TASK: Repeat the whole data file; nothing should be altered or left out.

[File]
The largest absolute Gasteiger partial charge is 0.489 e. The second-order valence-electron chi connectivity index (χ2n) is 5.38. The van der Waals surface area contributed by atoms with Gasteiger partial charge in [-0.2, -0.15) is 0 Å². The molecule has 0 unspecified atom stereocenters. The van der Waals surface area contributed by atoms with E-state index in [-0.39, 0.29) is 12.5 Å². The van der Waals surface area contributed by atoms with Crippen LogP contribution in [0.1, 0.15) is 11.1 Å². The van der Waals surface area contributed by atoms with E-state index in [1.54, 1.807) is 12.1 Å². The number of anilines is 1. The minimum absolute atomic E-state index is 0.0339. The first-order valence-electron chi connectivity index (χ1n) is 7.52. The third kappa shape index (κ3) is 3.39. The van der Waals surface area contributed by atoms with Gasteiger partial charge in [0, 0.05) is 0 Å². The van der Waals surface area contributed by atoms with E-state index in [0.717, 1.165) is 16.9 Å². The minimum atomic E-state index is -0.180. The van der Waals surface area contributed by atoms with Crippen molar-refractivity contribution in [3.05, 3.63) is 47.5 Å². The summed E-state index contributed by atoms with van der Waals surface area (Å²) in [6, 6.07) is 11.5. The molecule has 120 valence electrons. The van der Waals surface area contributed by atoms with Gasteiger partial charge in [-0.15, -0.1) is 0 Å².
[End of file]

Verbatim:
The largest absolute Gasteiger partial charge is 0.489 e. The second-order valence-electron chi connectivity index (χ2n) is 5.38. The van der Waals surface area contributed by atoms with Gasteiger partial charge in [-0.2, -0.15) is 0 Å². The molecule has 0 unspecified atom stereocenters. The van der Waals surface area contributed by atoms with E-state index in [-0.39, 0.29) is 12.5 Å². The van der Waals surface area contributed by atoms with Crippen LogP contribution in [0.1, 0.15) is 11.1 Å². The van der Waals surface area contributed by atoms with E-state index in [1.54, 1.807) is 12.1 Å². The number of anilines is 1. The minimum absolute atomic E-state index is 0.0339. The first-order valence-electron chi connectivity index (χ1n) is 7.52. The third kappa shape index (κ3) is 3.39. The van der Waals surface area contributed by atoms with Gasteiger partial charge in [0, 0.05) is 0 Å². The van der Waals surface area contributed by atoms with E-state index in [0.717, 1.165) is 16.9 Å². The minimum atomic E-state index is -0.180. The van der Waals surface area contributed by atoms with Crippen molar-refractivity contribution in [3.05, 3.63) is 47.5 Å². The summed E-state index contributed by atoms with van der Waals surface area (Å²) in [6, 6.07) is 11.5. The molecule has 120 valence electrons. The van der Waals surface area contributed by atoms with Gasteiger partial charge in [-0.15, -0.1) is 0 Å².